Physics is a study all about natural science includes matter and motion behavior through time and space along with related concepts such as energy and force.

First we had gone through basic fundamentals.

**Scalar** : It is a physical quantity that can be described by a single element of a number field such as a real number, often accompanied by units of measurement. A scalar is usually said to be a physical quantity that only has magnitude and no other characteristics. A scalar has no direction.

Examples are speed, mass etc.

**Vector** : A vector is physical quantity that has magnitude and direction which independent to each other. The term also denotes the mathematical or geometrical representation of such a quantity.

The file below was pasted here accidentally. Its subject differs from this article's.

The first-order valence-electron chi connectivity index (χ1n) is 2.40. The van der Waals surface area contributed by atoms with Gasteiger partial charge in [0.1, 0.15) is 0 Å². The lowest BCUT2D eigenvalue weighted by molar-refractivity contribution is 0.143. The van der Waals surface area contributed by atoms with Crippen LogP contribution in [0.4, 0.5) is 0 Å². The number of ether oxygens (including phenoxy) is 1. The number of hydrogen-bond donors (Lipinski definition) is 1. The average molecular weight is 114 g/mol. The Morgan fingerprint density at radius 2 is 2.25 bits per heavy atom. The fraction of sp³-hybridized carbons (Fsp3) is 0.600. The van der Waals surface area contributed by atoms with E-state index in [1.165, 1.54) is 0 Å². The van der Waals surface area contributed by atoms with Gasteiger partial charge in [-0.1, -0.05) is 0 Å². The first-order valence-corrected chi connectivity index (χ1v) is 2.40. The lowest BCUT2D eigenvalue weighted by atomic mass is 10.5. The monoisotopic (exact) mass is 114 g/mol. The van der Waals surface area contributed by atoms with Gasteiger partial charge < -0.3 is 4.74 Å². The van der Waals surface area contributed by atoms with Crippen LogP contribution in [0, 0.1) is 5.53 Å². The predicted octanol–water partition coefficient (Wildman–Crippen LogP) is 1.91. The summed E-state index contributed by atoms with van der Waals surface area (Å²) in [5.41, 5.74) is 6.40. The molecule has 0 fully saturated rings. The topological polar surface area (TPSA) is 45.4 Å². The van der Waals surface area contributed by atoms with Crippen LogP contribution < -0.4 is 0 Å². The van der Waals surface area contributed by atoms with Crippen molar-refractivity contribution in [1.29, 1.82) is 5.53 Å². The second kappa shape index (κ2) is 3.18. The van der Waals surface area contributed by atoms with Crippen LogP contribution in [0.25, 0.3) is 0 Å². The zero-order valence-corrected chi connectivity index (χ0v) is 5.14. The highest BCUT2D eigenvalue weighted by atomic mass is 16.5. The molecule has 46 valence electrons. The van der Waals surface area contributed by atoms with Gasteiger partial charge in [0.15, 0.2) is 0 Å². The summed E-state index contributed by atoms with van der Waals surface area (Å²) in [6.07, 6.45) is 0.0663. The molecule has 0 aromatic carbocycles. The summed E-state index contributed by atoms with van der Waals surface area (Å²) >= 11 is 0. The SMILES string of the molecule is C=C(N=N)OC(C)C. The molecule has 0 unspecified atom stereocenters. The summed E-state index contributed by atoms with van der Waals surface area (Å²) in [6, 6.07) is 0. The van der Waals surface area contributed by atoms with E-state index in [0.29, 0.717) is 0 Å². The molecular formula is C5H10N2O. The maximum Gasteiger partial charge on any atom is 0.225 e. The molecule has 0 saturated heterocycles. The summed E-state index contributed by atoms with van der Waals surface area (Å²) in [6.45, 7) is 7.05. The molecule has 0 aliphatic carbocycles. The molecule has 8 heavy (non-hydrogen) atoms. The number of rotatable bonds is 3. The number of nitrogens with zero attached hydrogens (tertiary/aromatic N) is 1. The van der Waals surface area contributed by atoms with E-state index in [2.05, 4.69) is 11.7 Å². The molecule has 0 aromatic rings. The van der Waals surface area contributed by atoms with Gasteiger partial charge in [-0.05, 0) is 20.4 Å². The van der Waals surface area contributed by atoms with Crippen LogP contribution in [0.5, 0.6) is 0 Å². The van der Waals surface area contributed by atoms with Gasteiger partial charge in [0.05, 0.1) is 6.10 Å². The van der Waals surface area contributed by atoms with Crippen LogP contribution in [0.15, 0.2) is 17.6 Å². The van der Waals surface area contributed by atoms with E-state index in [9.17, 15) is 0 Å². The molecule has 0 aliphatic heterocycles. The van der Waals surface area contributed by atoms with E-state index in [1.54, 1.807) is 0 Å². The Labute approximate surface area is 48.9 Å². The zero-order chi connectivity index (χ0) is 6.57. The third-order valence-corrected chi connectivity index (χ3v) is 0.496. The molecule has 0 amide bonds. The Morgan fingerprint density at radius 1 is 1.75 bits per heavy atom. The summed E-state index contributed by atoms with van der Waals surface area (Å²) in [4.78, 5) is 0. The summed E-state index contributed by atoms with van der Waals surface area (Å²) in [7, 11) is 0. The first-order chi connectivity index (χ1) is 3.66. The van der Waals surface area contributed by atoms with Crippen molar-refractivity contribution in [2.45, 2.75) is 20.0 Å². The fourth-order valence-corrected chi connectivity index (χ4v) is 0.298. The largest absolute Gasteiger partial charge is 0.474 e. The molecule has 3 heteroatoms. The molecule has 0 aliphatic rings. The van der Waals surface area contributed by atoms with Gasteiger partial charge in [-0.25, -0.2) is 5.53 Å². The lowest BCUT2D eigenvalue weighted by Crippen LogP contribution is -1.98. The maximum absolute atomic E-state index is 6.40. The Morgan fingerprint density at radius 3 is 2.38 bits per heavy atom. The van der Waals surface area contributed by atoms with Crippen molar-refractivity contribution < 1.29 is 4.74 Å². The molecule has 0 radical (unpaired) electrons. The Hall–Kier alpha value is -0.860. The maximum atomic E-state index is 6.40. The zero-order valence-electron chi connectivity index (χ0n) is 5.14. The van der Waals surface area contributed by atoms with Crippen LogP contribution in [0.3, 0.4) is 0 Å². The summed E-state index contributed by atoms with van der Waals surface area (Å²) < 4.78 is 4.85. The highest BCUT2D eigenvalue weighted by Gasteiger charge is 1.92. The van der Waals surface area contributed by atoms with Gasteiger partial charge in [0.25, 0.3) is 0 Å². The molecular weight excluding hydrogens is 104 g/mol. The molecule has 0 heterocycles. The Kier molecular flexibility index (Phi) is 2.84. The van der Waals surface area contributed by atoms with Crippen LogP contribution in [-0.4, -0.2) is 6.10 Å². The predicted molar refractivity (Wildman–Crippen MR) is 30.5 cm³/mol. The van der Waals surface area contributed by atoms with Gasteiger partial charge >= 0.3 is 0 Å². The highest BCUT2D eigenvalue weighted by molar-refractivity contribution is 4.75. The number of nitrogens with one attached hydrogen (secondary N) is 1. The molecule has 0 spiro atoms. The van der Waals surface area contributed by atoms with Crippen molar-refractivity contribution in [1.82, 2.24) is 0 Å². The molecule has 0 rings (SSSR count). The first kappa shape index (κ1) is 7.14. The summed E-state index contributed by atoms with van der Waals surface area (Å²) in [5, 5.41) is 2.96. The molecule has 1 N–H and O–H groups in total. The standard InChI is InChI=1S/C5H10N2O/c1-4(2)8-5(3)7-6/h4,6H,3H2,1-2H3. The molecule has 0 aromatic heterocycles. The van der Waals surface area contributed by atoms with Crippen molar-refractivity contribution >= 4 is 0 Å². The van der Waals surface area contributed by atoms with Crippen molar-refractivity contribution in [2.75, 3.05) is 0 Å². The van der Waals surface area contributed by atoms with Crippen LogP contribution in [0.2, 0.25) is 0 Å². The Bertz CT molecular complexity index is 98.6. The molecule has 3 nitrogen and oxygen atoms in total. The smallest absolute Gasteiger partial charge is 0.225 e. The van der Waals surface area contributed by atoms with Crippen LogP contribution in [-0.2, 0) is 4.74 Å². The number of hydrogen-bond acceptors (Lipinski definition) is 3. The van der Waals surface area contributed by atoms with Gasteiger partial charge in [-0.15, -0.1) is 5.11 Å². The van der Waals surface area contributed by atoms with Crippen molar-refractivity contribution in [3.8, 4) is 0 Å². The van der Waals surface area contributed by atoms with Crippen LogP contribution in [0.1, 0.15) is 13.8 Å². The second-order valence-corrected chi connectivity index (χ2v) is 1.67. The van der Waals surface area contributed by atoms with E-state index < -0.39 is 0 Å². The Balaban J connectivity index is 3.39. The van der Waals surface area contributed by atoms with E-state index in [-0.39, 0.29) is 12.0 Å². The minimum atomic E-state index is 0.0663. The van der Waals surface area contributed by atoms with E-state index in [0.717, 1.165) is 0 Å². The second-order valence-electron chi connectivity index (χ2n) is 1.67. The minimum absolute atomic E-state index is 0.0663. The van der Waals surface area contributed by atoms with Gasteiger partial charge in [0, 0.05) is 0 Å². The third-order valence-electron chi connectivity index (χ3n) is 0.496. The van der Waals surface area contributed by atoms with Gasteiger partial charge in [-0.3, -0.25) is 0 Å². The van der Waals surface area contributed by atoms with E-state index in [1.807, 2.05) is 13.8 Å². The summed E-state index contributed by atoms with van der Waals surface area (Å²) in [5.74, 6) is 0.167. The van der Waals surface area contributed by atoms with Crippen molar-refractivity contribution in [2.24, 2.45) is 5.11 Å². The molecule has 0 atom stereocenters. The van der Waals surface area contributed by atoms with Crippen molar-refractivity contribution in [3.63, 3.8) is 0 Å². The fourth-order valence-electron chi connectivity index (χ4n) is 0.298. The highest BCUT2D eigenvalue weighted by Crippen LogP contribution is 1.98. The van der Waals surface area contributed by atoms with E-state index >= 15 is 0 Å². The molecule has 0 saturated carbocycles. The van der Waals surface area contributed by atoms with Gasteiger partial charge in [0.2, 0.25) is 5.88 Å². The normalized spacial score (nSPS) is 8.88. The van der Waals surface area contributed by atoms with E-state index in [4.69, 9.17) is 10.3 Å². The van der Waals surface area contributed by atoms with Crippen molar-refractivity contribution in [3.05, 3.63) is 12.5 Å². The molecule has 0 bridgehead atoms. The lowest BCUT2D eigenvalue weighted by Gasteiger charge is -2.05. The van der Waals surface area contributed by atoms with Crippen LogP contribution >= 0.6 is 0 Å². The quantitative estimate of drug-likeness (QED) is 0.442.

Examples are momentum, force and velocity etc.

Types of measurements:

The basic parameters which is used for measuring are length, mass and time.

In our system there are three types of measurements systems available.

See the below table

SNo | Type | Fundamental Quantities | ||

Length (L) | Mass (M) | Time(S) | ||

1 | F.P.S | Foot (f) | Pound (p) | Second(s) |

2 | C.G.S | Centi Meter (cm) | Gram (g) | Second(s) |

3 | M.K.S | Meter (m) | Kilo Gram (kg) | Second(s) |

*In the year 1960 international units and measurements organization introducing S.I system in 11th their meeting.*

Quantities are two types’ derived quantities and fundamental quantities.

Fundamental quantities are length, mass, time, temperature, electric current, luminous intensity and amount of substance.

Physical Quantities Mesaurement units and Their symbols

Physical Quantity | Units | Symbol |

Fundamental Quantites | ||

Length | meter | m |

Mass | Kilo gram | kg |

Time | Second | s |

Electric Curent | Ampere | A |

Temperature | Kelvin | K |